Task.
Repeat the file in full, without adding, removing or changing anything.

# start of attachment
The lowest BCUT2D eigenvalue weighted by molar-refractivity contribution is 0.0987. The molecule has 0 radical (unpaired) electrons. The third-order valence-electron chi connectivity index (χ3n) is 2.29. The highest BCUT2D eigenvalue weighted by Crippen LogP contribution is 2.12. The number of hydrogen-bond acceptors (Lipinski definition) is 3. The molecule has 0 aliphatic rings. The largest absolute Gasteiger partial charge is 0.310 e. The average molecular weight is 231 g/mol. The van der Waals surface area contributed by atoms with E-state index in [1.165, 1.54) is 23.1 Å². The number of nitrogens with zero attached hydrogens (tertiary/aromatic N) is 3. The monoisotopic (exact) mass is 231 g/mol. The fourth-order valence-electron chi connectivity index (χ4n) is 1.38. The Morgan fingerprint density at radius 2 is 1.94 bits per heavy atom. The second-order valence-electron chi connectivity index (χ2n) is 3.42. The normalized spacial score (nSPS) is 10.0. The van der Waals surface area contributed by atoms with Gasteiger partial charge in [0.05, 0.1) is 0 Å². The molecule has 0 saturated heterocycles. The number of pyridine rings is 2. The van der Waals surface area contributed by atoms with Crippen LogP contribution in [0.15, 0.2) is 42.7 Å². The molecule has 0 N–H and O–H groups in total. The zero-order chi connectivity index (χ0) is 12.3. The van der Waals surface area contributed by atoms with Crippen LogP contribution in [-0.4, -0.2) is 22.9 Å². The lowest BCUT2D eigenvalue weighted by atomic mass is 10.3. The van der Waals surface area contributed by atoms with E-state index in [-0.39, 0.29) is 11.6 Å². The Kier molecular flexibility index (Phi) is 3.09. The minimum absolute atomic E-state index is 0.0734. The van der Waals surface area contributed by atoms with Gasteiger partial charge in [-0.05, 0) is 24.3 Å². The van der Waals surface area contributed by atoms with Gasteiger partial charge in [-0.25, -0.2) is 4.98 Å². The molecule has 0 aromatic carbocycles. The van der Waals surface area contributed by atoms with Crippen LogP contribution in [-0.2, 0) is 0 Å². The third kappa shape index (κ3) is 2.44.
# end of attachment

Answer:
The lowest BCUT2D eigenvalue weighted by molar-refractivity contribution is 0.0987. The molecule has 0 radical (unpaired) electrons. The third-order valence-electron chi connectivity index (χ3n) is 2.29. The highest BCUT2D eigenvalue weighted by Crippen LogP contribution is 2.12. The number of hydrogen-bond acceptors (Lipinski definition) is 3. The molecule has 0 aliphatic rings. The largest absolute Gasteiger partial charge is 0.310 e. The average molecular weight is 231 g/mol. The van der Waals surface area contributed by atoms with E-state index in [1.165, 1.54) is 23.1 Å². The number of nitrogens with zero attached hydrogens (tertiary/aromatic N) is 3. The monoisotopic (exact) mass is 231 g/mol. The fourth-order valence-electron chi connectivity index (χ4n) is 1.38. The Morgan fingerprint density at radius 2 is 1.94 bits per heavy atom. The second-order valence-electron chi connectivity index (χ2n) is 3.42. The normalized spacial score (nSPS) is 10.0. The van der Waals surface area contributed by atoms with Gasteiger partial charge in [0.05, 0.1) is 0 Å². The molecule has 0 saturated heterocycles. The number of pyridine rings is 2. The van der Waals surface area contributed by atoms with Crippen LogP contribution in [0.15, 0.2) is 42.7 Å². The molecule has 0 N–H and O–H groups in total. The zero-order chi connectivity index (χ0) is 12.3. The van der Waals surface area contributed by atoms with Crippen LogP contribution in [-0.4, -0.2) is 22.9 Å². The lowest BCUT2D eigenvalue weighted by atomic mass is 10.3. The van der Waals surface area contributed by atoms with E-state index in [-0.39, 0.29) is 11.6 Å². The Kier molecular flexibility index (Phi) is 3.09. The minimum absolute atomic E-state index is 0.0734. The van der Waals surface area contributed by atoms with Gasteiger partial charge in [-0.05, 0) is 24.3 Å². The van der Waals surface area contributed by atoms with Gasteiger partial charge in [-0.25, -0.2) is 4.98 Å². The molecule has 0 aromatic carbocycles. The van der Waals surface area contributed by atoms with Crippen LogP contribution in [-0.2, 0) is 0 Å². The third kappa shape index (κ3) is 2.44.